Winning awards is a source of much satisfaction and testament to one’s creativity and ability – although arguably what is more important is the creativity that underpins the award entry and the process by which the campaign idea was developed.
There is ongoing debate about whether the PR industry is creative enough. Industry commentators continue to write about the need to “address the PR industry’s continuing issues at the Cannes Lions awards”.
The real debate, however, should be about more than whether the industry ‘does better at Cannes’ and should, instead, focus on the culture, training and processes which create great creative outcomes. The biggest brands and the best agencies have always recognised the power of PR and PR firms have acknowledged the importance of creativity as a competitive advantage. The challenge is to work out how we maintain and expand that importance and track record in an ever changing communications environment.
Creativity is not about cutting and pasting past solutions or sticking to known tactics. Nor is it just about using new platforms or new channels. It’s about new ways of fusing ideas, new ways of connecting data and new ways of doing things – always driven by your key insights. Two of my all-time favourite PR campaigns are Dove Real Beauty and Tourism Queensland’s Best Job in the World – both told great stories which were brought to life in new ways.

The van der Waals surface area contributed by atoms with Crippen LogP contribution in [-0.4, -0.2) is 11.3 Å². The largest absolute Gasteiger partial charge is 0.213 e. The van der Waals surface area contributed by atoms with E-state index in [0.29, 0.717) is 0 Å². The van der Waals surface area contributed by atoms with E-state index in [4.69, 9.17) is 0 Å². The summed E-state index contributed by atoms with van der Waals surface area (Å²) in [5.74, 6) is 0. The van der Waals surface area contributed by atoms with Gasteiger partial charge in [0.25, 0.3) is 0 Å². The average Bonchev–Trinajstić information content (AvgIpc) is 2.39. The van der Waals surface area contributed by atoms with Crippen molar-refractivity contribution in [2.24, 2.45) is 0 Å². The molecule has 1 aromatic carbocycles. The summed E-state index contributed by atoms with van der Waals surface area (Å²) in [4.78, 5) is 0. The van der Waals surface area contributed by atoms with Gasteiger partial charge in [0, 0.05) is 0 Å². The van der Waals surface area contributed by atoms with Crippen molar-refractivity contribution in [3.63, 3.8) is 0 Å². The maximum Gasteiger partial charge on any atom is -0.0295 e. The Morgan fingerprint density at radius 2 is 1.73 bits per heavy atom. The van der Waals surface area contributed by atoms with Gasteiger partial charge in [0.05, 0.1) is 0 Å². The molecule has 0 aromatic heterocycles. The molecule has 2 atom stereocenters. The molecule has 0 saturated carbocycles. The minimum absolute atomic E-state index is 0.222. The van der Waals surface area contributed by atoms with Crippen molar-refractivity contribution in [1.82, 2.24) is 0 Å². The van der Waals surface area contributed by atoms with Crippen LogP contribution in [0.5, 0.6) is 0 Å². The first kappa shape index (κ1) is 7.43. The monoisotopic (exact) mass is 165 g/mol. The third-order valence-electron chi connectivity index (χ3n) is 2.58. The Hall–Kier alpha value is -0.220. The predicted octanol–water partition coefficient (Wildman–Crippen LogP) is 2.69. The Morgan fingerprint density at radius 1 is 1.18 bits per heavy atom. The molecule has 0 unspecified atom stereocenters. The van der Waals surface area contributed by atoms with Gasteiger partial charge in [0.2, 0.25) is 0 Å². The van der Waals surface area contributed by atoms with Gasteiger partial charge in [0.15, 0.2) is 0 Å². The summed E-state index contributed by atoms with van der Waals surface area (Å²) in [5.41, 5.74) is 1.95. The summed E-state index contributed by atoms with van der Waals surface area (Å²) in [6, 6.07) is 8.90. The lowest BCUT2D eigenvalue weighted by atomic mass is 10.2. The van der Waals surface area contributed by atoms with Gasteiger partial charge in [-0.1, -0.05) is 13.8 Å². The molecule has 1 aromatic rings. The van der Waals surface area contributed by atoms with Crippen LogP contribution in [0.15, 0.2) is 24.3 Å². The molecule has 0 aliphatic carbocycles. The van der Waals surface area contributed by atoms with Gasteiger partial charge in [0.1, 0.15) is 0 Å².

As a profession we tend to overuse popular PR techniques in place of creative PR. Extreme experiential seems to be the current flavor of the month. Not that this is bad - consumers like to have face-to-face interaction with brands. Likewise over the past 12 months videos have dominated– they’ve been used for just about everything!
To increase their creative capacity larger PR firms have appointed creative directors and smaller firms working with creative freelancers. Others are steadfast in their belief that creativity is part of everyone’s job. As part of the discussion it is important not to lose track of the basic building blocks of creativity. Here are some suggestions on how PR teams can be more creative and effective:
- Invest in developing creative talent – either directly or through collaborations.
- Develop a culture and physical environment conducive to creativity – does your office inspire you?
- Better understand the creative process and how a range of techniques can help generate creative ideas, for example, the "five I's" of the creative process: information, incubation, illumination, integration and illustration.
- Use research to generate insights that can lead to the big creative idea.
- Analyse case studies to gather insights on how great ideas are born.
- Be a voracious media consumer and culturally literate so you know trends and issues.
- Always have a big idea that underpins your campaign – an innovative narrative that has impact and delivers on a brand’s positioning.
- Be visually arresting through multiple mediums.
- Don’t be afraid of risk - zero errors are bad for creativity.
- Recognise that one PR fundamental never goes out of fashion – creating the right message for the right audience and reaching them through the most effective channel.
Our reputation is aligned to our creativity. PR practitioners need to invest more heavily in their understanding and management of creativity. We need bigger, better and more effective campaigns that stretch far beyond media relations.
As a profession we can be the engine for big idea generation, integrated program development and content creation.